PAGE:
Words by Abi Scaife
“I thought of my life as a teenager … how listening to music had a big impact on how I felt and how I expressed myself. Because I was never one for talking.”
Aged 27, Huma Malik has spent a lot of time giving back to those less fortunate. From her work as a volunteer and, later, an employee at the children’s charity Barnardos, to her own social enterprise MusicTalkz, she has dedicated her life to helping others.
“I've generally always, someway or another, volunteered for charity since I was a teenager, but throughout the pandemic in particular, volunteering was one of the key things for me,” says Huma. “It was a highlight that kept me going.”
As a teenager, Huma – who volunteers for Leaders Unlocked, is a trained WRAP facilitator – struggled to open up about her own mental health problems and found solace and self-expression through music – something she now helps other young people to do, today.
“Through music, I realised I was able to talk about things that I wouldn't have been able to necessarily have a conversation with someone about,” she says. “I was able to express myself and get things off my chest in a way that was safe and comfortable.”
As Huma worked with young people, she noticed other people could benefit from the connection between music, mood and mental health. “It’s just a good, useful skill to have,” she says. “It’s a different way than expressing yourself if you ever need to.”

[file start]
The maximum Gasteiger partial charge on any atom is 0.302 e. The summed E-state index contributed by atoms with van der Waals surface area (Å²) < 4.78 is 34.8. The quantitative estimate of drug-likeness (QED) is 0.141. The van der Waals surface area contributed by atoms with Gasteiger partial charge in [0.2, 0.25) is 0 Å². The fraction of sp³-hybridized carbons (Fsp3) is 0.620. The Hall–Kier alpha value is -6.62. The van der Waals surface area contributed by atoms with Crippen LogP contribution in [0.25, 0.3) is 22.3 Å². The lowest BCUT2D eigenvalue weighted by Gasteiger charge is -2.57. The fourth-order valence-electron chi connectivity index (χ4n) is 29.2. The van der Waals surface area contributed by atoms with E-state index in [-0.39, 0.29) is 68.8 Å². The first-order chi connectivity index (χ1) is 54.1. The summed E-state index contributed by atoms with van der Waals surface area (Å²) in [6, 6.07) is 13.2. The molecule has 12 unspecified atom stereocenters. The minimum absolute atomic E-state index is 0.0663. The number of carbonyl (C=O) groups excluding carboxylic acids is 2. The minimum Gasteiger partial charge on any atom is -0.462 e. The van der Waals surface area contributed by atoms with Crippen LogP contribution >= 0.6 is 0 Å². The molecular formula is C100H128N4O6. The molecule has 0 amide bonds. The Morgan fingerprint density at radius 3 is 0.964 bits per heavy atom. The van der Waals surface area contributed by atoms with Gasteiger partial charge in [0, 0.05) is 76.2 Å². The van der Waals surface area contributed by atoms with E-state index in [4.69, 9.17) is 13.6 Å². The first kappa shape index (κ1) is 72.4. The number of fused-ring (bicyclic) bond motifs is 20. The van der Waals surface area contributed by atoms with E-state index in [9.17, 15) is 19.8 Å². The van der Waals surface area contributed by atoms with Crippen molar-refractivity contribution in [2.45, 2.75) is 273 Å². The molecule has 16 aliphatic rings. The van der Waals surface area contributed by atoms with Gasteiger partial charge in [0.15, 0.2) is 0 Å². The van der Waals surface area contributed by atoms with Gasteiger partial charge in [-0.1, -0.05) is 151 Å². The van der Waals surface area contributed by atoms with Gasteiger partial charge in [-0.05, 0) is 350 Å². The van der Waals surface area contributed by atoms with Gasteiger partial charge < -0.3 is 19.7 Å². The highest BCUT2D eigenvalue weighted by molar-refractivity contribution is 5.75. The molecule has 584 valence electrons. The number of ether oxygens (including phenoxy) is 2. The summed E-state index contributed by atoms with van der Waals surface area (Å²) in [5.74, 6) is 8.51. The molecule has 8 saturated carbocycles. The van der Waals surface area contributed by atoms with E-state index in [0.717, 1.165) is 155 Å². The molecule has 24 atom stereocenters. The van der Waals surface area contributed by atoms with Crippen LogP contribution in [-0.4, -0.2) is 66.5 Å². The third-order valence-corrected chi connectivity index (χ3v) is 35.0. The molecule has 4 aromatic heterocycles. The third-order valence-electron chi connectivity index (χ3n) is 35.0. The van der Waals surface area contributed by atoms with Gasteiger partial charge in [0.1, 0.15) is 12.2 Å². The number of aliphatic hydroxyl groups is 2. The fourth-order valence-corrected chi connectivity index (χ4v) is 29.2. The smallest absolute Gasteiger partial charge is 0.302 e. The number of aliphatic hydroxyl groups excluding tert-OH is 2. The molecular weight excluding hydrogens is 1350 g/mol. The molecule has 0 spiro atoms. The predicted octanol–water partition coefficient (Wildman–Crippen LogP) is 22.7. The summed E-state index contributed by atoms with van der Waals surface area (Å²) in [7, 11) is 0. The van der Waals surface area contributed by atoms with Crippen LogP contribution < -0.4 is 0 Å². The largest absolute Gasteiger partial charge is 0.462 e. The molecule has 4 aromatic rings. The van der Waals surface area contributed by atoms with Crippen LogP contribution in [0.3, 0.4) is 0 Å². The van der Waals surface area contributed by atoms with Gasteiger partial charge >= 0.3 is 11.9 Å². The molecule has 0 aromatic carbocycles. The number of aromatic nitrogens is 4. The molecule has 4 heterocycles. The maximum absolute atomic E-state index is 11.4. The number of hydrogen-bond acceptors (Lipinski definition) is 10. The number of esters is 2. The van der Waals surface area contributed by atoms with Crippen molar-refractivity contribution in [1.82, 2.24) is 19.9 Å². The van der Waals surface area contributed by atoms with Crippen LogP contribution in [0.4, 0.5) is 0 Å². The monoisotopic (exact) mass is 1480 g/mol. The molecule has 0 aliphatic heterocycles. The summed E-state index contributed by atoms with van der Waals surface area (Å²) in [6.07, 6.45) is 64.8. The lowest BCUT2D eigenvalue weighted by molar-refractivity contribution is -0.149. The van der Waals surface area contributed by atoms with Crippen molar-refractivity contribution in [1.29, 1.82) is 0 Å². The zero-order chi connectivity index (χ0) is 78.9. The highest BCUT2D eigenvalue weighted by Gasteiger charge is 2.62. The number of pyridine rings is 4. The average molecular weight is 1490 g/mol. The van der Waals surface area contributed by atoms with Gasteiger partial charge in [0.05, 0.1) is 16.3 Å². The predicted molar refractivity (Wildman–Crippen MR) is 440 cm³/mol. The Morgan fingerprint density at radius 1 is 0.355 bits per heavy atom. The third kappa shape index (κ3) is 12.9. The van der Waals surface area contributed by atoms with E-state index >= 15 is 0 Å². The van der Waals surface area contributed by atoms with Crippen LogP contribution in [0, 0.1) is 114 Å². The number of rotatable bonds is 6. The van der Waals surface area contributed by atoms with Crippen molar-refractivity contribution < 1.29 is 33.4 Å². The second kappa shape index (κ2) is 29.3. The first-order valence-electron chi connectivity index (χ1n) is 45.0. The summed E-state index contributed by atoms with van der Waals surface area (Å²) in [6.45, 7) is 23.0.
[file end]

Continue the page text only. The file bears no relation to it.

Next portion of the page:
This is why she set up MusicTalkz, a social enterprise, engineered and run entirely by herself, where she helps young people open up about their mental health needs by getting in touch with their creative side.
The non-profit organisation consists of three-week courses, where Huma leads young people through learning about how music can have an impact on their moods, and how they can use music to help their mental health. The course includes some basic lyric writing and helps young people learn how to navigate their emotions.
Though it’s currently based online, Huma hopes to soon begin running the courses in person, and for longer periods of time.
"The aim is to allow young people to express themselves through different creative art forms, allowing and supporting their self expression in order to support there mental health in a fun way," adds Huma.
Because of her work supporting young people, in 2021, Huma won the 2nd annual Yorkshire Asian Young Achiever Awards, aimed at any young person between the ages of 18-30 of South Asian heritage who was born in, or lives and works in, Yorkshire.
These awards promote the achievements of young people who have been socially mobile and worked against disadvantages, broken through barriers, and could act as role models to other young people. A true inspiration.